High Streets (Designation, Review and Improvement Plan) Bill

Part of the debate – in the House of Commons am 11:46 am ar 26 Ebrill 2024.

Danfonwch hysbysiad imi am ddadleuon fel hyn

Photo of Nickie Aiken Nickie Aiken Ceidwadwyr, Cities of London and Westminster 11:46, 26 Ebrill 2024

The hon. Lady is right, and what she says relates to an important point about the regeneration of our high streets. We have to have people around high streets to use them and to benefit from the facilities and the services that they offer. That is one aspect I looked at in the regeneration of Oxford Street when I was the leader of Westminster City Council. We were looking at changes to our planning policy, because we know that with the changes in people’s behaviour with online shopping, not as many people are now coming to buy. They may come in to browse, but they do not necessarily buy. That is why I consider that for somewhere like Oxford Street, we should protect the ground floor in particular, and perhaps the first floor and the basement, for retail. Above that, often there are five or six floors. Shops such as John Lewis and House of Fraser as was do not need all that huge floor space any more, because of the changes in behaviour. I was more than happy to look at introducing residential aspects or hotels.

I thought that if we could have residential in Oxford Street, the type of people who would live there, on a high street, would not necessarily be families or older couples. It would be somewhere that young professionals, students or whoever would live, and they want access to retail at all hours of the day, restaurants, cafes and whatever. The hon. Lady makes a good point that we need to look at residential aspects, but we do not want to turn our high streets just into residential areas. We need that commercial zone, but local authorities need to box clever when they are considering not only how they can help the existing small businesses in their high streets, but also how to attract new ones in.

The Government are committed to supporting retail businesses of all sizes. Investment has been made in the high street through the £4.8 billion levelling-up fund, as well as the future high streets fund, which is worth £830 million. These initiatives help boost our local economies by creating more jobs and homes, while improving skills and infrastructure. We also had Government support worth £373 billion to the economy during the pandemic. We must never forget how much support this Government gave to secure hundreds of thousands of jobs in this country during the pandemic.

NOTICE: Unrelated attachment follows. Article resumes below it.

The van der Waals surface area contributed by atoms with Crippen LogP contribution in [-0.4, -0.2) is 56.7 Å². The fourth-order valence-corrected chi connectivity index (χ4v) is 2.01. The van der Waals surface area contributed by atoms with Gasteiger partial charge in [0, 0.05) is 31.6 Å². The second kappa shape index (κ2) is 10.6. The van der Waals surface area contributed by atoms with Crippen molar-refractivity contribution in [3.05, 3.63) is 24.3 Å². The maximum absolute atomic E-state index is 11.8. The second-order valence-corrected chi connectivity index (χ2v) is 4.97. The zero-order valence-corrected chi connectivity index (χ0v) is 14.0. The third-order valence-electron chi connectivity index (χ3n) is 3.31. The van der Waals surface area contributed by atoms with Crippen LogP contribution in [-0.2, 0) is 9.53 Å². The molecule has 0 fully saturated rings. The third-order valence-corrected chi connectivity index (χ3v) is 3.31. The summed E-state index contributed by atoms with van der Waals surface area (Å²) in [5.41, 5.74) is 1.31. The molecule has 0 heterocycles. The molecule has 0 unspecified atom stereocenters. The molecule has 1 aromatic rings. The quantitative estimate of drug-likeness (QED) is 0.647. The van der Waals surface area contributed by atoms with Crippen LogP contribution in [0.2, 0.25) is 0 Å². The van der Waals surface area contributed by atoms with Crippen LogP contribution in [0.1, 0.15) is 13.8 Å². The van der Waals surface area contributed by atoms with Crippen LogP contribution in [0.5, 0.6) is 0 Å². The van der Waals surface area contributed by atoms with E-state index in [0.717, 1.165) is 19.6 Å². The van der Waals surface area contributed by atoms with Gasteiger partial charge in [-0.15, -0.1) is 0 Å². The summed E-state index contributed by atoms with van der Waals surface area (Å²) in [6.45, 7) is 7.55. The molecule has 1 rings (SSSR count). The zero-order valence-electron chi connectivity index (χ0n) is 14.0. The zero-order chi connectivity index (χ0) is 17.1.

As I said earlier, online shopping continues to grow. The retail sector in high streets suffers from that. We saw that through the pandemic, and it continues to grow. Indeed, it is now easier than ever to shop online, with next-day delivery and free returns. There is less of a need for people to visit the high street to buy an outfit for that special occasion or the important interview they have coming up. This evolution of shopping is having an impact on the high street. Footfall is in decline, and the sector is grappling with a seismic shift in consumer habits. I therefore welcome the Bill promoted by my hon. Friend the Member for Stoke-on-Trent South, which gets to the crux of the issue. It is important that we support our high streets in the evolution that is happening as we speak. As I said in my intervention, I fully support how the Bill puts an onus on local authorities to step up and protect their local streets in the face of changing customer behaviour.